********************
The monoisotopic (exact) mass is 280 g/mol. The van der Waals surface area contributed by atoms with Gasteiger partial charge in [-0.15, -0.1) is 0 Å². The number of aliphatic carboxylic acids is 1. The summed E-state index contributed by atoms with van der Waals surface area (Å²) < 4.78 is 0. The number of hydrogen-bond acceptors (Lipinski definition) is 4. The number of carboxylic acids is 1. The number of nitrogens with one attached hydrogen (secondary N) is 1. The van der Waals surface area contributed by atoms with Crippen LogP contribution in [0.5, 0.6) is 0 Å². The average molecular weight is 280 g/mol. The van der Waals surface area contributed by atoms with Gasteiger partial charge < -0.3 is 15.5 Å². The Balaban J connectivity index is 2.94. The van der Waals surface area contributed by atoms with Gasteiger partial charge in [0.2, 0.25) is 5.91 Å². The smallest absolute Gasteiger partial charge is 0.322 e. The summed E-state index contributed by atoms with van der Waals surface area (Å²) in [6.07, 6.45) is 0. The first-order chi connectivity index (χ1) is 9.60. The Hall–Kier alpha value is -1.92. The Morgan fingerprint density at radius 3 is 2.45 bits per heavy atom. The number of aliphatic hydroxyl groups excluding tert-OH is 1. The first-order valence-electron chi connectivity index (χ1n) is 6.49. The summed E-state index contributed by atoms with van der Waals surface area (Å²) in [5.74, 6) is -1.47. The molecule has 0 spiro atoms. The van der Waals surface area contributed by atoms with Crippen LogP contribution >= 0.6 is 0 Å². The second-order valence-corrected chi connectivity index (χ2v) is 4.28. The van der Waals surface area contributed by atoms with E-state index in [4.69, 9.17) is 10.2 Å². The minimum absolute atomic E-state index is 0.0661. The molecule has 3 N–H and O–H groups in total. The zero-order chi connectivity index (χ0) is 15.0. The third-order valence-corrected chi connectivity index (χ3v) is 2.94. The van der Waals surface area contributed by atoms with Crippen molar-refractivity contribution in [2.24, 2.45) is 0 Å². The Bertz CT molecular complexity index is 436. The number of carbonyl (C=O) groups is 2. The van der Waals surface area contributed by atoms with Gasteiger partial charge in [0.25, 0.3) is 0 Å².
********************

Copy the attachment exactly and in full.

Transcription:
The monoisotopic (exact) mass is 280 g/mol. The van der Waals surface area contributed by atoms with Gasteiger partial charge in [-0.15, -0.1) is 0 Å². The number of aliphatic carboxylic acids is 1. The summed E-state index contributed by atoms with van der Waals surface area (Å²) < 4.78 is 0. The number of hydrogen-bond acceptors (Lipinski definition) is 4. The number of carboxylic acids is 1. The number of nitrogens with one attached hydrogen (secondary N) is 1. The van der Waals surface area contributed by atoms with Crippen LogP contribution in [0.5, 0.6) is 0 Å². The average molecular weight is 280 g/mol. The van der Waals surface area contributed by atoms with Gasteiger partial charge < -0.3 is 15.5 Å². The Balaban J connectivity index is 2.94. The van der Waals surface area contributed by atoms with Gasteiger partial charge in [0.2, 0.25) is 5.91 Å². The smallest absolute Gasteiger partial charge is 0.322 e. The summed E-state index contributed by atoms with van der Waals surface area (Å²) in [6.07, 6.45) is 0. The first-order chi connectivity index (χ1) is 9.60. The Hall–Kier alpha value is -1.92. The Morgan fingerprint density at radius 3 is 2.45 bits per heavy atom. The number of aliphatic hydroxyl groups excluding tert-OH is 1. The first-order valence-electron chi connectivity index (χ1n) is 6.49. The summed E-state index contributed by atoms with van der Waals surface area (Å²) in [5.74, 6) is -1.47. The molecule has 0 spiro atoms. The van der Waals surface area contributed by atoms with Crippen LogP contribution >= 0.6 is 0 Å². The second-order valence-corrected chi connectivity index (χ2v) is 4.28. The van der Waals surface area contributed by atoms with E-state index in [4.69, 9.17) is 10.2 Å². The minimum absolute atomic E-state index is 0.0661. The molecule has 3 N–H and O–H groups in total. The zero-order chi connectivity index (χ0) is 15.0. The third-order valence-corrected chi connectivity index (χ3v) is 2.94. The van der Waals surface area contributed by atoms with Crippen molar-refractivity contribution in [2.24, 2.45) is 0 Å². The Bertz CT molecular complexity index is 436. The number of carbonyl (C=O) groups is 2. The van der Waals surface area contributed by atoms with Gasteiger partial charge in [0.25, 0.3) is 0 Å².